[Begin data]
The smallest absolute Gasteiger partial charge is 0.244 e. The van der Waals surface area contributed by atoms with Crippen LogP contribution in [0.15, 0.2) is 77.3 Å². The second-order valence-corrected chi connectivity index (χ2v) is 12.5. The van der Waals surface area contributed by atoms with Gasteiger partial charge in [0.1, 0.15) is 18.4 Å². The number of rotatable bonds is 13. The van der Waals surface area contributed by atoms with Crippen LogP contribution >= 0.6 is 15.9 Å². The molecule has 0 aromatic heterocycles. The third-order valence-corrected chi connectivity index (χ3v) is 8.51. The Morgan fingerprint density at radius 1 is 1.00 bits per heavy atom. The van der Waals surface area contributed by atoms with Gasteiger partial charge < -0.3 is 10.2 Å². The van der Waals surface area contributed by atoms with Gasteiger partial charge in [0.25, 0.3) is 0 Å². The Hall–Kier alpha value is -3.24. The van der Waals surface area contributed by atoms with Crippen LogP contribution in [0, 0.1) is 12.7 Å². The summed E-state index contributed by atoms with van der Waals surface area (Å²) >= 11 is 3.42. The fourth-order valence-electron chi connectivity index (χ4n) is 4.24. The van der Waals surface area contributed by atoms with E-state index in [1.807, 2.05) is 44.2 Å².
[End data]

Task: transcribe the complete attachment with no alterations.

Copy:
The smallest absolute Gasteiger partial charge is 0.244 e. The van der Waals surface area contributed by atoms with Crippen LogP contribution in [0.15, 0.2) is 77.3 Å². The second-order valence-corrected chi connectivity index (χ2v) is 12.5. The van der Waals surface area contributed by atoms with Gasteiger partial charge in [0.1, 0.15) is 18.4 Å². The number of rotatable bonds is 13. The van der Waals surface area contributed by atoms with Crippen LogP contribution >= 0.6 is 15.9 Å². The molecule has 0 aromatic heterocycles. The third-order valence-corrected chi connectivity index (χ3v) is 8.51. The Morgan fingerprint density at radius 1 is 1.00 bits per heavy atom. The van der Waals surface area contributed by atoms with Gasteiger partial charge < -0.3 is 10.2 Å². The van der Waals surface area contributed by atoms with Gasteiger partial charge in [0.25, 0.3) is 0 Å². The Hall–Kier alpha value is -3.24. The van der Waals surface area contributed by atoms with Crippen LogP contribution in [0, 0.1) is 12.7 Å². The summed E-state index contributed by atoms with van der Waals surface area (Å²) >= 11 is 3.42. The fourth-order valence-electron chi connectivity index (χ4n) is 4.24. The van der Waals surface area contributed by atoms with E-state index in [1.807, 2.05) is 44.2 Å².